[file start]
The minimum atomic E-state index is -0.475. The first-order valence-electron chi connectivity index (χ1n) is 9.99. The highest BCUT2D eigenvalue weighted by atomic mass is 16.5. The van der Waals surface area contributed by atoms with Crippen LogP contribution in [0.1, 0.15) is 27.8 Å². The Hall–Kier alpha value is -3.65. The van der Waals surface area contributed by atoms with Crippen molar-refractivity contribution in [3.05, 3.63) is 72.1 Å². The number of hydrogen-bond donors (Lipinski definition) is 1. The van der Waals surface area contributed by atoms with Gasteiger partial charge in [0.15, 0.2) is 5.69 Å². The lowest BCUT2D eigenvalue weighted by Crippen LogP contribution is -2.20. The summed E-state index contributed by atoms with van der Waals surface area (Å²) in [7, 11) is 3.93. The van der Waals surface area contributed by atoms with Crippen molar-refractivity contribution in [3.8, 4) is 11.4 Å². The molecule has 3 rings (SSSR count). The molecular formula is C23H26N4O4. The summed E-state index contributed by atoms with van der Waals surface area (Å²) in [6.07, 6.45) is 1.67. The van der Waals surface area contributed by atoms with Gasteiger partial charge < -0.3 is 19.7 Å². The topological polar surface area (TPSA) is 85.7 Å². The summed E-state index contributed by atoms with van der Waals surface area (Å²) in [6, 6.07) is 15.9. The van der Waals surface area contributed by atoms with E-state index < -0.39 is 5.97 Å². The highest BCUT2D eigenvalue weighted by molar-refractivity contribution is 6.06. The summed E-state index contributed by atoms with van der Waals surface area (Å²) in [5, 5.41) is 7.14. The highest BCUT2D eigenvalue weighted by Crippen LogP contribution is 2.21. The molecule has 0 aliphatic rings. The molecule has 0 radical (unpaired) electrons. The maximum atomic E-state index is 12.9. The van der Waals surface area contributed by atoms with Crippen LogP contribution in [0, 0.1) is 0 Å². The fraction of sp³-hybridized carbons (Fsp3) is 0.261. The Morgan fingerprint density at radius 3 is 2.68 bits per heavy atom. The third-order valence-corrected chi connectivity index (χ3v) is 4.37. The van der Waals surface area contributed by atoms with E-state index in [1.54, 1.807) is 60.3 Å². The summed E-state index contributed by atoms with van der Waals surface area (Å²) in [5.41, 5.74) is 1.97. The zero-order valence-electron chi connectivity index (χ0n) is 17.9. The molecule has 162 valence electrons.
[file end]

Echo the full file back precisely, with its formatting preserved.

The minimum atomic E-state index is -0.475. The first-order valence-electron chi connectivity index (χ1n) is 9.99. The highest BCUT2D eigenvalue weighted by atomic mass is 16.5. The van der Waals surface area contributed by atoms with Crippen LogP contribution in [0.1, 0.15) is 27.8 Å². The Hall–Kier alpha value is -3.65. The van der Waals surface area contributed by atoms with Crippen molar-refractivity contribution in [3.05, 3.63) is 72.1 Å². The number of hydrogen-bond donors (Lipinski definition) is 1. The van der Waals surface area contributed by atoms with Gasteiger partial charge in [0.15, 0.2) is 5.69 Å². The lowest BCUT2D eigenvalue weighted by Crippen LogP contribution is -2.20. The summed E-state index contributed by atoms with van der Waals surface area (Å²) in [7, 11) is 3.93. The van der Waals surface area contributed by atoms with Crippen molar-refractivity contribution in [3.8, 4) is 11.4 Å². The molecule has 3 rings (SSSR count). The molecular formula is C23H26N4O4. The summed E-state index contributed by atoms with van der Waals surface area (Å²) in [6.07, 6.45) is 1.67. The van der Waals surface area contributed by atoms with Gasteiger partial charge < -0.3 is 19.7 Å². The topological polar surface area (TPSA) is 85.7 Å². The summed E-state index contributed by atoms with van der Waals surface area (Å²) in [6, 6.07) is 15.9. The van der Waals surface area contributed by atoms with E-state index < -0.39 is 5.97 Å². The highest BCUT2D eigenvalue weighted by molar-refractivity contribution is 6.06. The summed E-state index contributed by atoms with van der Waals surface area (Å²) in [5, 5.41) is 7.14. The highest BCUT2D eigenvalue weighted by Crippen LogP contribution is 2.21. The molecule has 0 aliphatic rings. The molecule has 0 radical (unpaired) electrons. The maximum atomic E-state index is 12.9. The van der Waals surface area contributed by atoms with Crippen LogP contribution in [0, 0.1) is 0 Å². The fraction of sp³-hybridized carbons (Fsp3) is 0.261. The Morgan fingerprint density at radius 3 is 2.68 bits per heavy atom. The third-order valence-corrected chi connectivity index (χ3v) is 4.37. The van der Waals surface area contributed by atoms with E-state index in [1.54, 1.807) is 60.3 Å². The summed E-state index contributed by atoms with van der Waals surface area (Å²) in [5.41, 5.74) is 1.97. The zero-order valence-electron chi connectivity index (χ0n) is 17.9. The molecule has 162 valence electrons.